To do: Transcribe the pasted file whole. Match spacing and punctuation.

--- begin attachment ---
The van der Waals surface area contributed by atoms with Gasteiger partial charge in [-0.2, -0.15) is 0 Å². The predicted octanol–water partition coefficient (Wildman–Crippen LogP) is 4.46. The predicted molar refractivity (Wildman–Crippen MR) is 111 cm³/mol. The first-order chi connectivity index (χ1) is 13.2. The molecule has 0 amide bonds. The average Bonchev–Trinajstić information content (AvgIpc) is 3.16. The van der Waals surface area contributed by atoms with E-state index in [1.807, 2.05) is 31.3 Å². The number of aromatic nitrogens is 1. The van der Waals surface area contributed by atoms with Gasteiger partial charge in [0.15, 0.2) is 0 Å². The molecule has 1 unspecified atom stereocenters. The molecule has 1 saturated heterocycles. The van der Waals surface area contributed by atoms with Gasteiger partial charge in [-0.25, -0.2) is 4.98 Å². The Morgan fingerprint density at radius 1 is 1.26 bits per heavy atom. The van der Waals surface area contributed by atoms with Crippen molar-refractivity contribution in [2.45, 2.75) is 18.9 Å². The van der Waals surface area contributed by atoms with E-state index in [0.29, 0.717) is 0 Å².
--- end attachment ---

The van der Waals surface area contributed by atoms with Gasteiger partial charge in [-0.2, -0.15) is 0 Å². The predicted octanol–water partition coefficient (Wildman–Crippen LogP) is 4.46. The predicted molar refractivity (Wildman–Crippen MR) is 111 cm³/mol. The first-order chi connectivity index (χ1) is 13.2. The molecule has 0 amide bonds. The average Bonchev–Trinajstić information content (AvgIpc) is 3.16. The van der Waals surface area contributed by atoms with E-state index in [1.807, 2.05) is 31.3 Å². The number of aromatic nitrogens is 1. The van der Waals surface area contributed by atoms with Gasteiger partial charge in [0.15, 0.2) is 0 Å². The molecule has 1 unspecified atom stereocenters. The molecule has 1 saturated heterocycles. The van der Waals surface area contributed by atoms with Gasteiger partial charge in [-0.25, -0.2) is 4.98 Å². The Morgan fingerprint density at radius 1 is 1.26 bits per heavy atom. The van der Waals surface area contributed by atoms with Crippen molar-refractivity contribution in [2.45, 2.75) is 18.9 Å². The van der Waals surface area contributed by atoms with E-state index in [0.29, 0.717) is 0 Å².